“This is a mega job creator. To repurpose that building — inside and out — is a massive opportunity. It’s time to get it back online,” said Sabitoni. He also said there could be spots set aside for boutiques, a restaurant space, and an open, public-access space for functions. “That lobby is one of the nicest spaces in the state. And anyone should be able to access it,” he said.
“Not having the ‘Superman’ building as part of Providence’s skyline is like having a missing tooth,” he added.
The largest hurdle on the project has to do with the cost: High Rock bought the building for $33 million in 2008, but the assessed value is now $14.2 million, according to city tax records.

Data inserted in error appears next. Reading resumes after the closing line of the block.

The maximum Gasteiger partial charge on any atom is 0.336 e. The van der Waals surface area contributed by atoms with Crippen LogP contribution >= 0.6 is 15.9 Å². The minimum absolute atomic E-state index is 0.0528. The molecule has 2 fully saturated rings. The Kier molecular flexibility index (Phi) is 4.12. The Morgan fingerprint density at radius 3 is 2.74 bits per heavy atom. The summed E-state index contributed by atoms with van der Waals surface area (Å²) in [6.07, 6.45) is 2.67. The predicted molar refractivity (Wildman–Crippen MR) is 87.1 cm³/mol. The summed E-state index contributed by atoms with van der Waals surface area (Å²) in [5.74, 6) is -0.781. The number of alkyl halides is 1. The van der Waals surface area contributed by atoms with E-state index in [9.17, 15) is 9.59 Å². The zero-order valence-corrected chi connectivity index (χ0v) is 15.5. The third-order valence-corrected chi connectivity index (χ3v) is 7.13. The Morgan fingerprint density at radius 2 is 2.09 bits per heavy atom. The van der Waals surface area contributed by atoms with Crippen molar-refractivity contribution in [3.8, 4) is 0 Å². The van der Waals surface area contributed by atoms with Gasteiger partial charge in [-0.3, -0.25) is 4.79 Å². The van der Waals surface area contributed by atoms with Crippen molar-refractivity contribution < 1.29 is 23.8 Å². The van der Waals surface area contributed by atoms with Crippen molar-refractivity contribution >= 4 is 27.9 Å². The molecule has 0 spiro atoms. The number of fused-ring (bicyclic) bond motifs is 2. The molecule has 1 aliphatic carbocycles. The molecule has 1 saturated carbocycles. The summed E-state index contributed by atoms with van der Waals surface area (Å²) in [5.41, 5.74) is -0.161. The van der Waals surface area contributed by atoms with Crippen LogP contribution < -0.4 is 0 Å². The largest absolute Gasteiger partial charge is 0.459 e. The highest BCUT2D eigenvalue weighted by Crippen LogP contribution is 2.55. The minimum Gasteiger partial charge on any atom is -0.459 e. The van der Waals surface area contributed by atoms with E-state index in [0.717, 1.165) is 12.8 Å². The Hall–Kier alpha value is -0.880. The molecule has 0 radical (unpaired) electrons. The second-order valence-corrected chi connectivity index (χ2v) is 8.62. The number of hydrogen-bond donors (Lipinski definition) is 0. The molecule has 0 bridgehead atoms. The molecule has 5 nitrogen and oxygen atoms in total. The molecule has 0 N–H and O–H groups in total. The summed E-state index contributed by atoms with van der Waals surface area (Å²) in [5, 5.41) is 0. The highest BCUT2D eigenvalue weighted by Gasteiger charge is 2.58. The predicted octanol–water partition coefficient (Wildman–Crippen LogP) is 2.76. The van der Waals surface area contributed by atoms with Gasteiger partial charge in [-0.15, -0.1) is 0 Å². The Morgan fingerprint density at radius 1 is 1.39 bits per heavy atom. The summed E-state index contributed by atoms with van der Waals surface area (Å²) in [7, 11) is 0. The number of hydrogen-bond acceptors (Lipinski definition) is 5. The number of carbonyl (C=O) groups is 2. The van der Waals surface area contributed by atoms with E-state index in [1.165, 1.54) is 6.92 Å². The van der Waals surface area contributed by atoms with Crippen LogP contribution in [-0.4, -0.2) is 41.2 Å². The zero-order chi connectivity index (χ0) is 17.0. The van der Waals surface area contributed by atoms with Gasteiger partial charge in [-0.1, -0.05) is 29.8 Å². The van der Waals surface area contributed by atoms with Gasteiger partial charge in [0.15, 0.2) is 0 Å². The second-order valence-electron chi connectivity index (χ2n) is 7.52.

In 2013, High Rock sought $39 million in tax credits and other assistance to build apartment and retail space. But Pryor would not say what that latest conversation around state subsidies might look like. High Rock could also seek a tax stabilization agreement from the city. Theresa Agonia, a spokeswoman for Providence Mayor Jorge O. Elorza, said the mayor’s office has been engaged with “multiple interested parties” and continue to be part of discussions with state officials and property owners.
“Redevelopment of the building is crucial to activating Greater Kennedy Plaza as the civic heart of our city and symbolically, as Rhode Island’s skyscraper,” she said.
Buff Chace, president and CEO of Providence-based Cornish Associates, had tried to help resurrect the “Superman” building around 2016 as a consultant for High Rock with their “Save Superman” campaign. He’s not involved with negotiations anymore, but told the Globe that revitalizing the building, alongside Kennedy Plaza and a transit center, could be the path toward economic recovery.